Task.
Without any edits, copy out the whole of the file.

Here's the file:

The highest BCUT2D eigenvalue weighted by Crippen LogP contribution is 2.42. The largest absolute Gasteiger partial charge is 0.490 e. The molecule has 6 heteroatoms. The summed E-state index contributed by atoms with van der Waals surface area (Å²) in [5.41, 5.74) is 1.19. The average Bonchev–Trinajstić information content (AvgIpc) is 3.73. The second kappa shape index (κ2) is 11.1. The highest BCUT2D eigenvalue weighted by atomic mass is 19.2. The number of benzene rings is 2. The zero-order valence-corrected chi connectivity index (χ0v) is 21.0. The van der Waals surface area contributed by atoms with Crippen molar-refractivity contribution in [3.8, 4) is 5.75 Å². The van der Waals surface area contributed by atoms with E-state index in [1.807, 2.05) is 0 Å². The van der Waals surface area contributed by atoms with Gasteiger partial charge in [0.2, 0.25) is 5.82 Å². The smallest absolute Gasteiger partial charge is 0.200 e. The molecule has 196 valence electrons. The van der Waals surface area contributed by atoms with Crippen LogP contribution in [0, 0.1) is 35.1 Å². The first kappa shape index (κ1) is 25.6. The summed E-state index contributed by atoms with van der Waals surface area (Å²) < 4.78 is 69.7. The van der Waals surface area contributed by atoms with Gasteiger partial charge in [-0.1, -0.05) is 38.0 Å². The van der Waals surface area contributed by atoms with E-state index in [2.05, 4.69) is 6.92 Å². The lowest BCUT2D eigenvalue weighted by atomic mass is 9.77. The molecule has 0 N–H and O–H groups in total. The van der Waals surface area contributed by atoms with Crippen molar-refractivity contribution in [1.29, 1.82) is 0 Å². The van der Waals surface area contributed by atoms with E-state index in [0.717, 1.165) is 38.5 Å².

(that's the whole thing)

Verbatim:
The highest BCUT2D eigenvalue weighted by Crippen LogP contribution is 2.42. The largest absolute Gasteiger partial charge is 0.490 e. The molecule has 6 heteroatoms. The summed E-state index contributed by atoms with van der Waals surface area (Å²) in [5.41, 5.74) is 1.19. The average Bonchev–Trinajstić information content (AvgIpc) is 3.73. The second kappa shape index (κ2) is 11.1. The highest BCUT2D eigenvalue weighted by atomic mass is 19.2. The number of benzene rings is 2. The zero-order valence-corrected chi connectivity index (χ0v) is 21.0. The van der Waals surface area contributed by atoms with Crippen molar-refractivity contribution in [3.8, 4) is 5.75 Å². The van der Waals surface area contributed by atoms with E-state index in [1.807, 2.05) is 0 Å². The van der Waals surface area contributed by atoms with Gasteiger partial charge in [0.2, 0.25) is 5.82 Å². The smallest absolute Gasteiger partial charge is 0.200 e. The molecule has 196 valence electrons. The van der Waals surface area contributed by atoms with Crippen LogP contribution in [0, 0.1) is 35.1 Å². The first kappa shape index (κ1) is 25.6. The summed E-state index contributed by atoms with van der Waals surface area (Å²) < 4.78 is 69.7. The van der Waals surface area contributed by atoms with Gasteiger partial charge in [-0.1, -0.05) is 38.0 Å². The van der Waals surface area contributed by atoms with E-state index in [2.05, 4.69) is 6.92 Å². The lowest BCUT2D eigenvalue weighted by atomic mass is 9.77. The molecule has 0 N–H and O–H groups in total. The van der Waals surface area contributed by atoms with Crippen molar-refractivity contribution in [1.29, 1.82) is 0 Å². The van der Waals surface area contributed by atoms with E-state index in [0.717, 1.165) is 38.5 Å².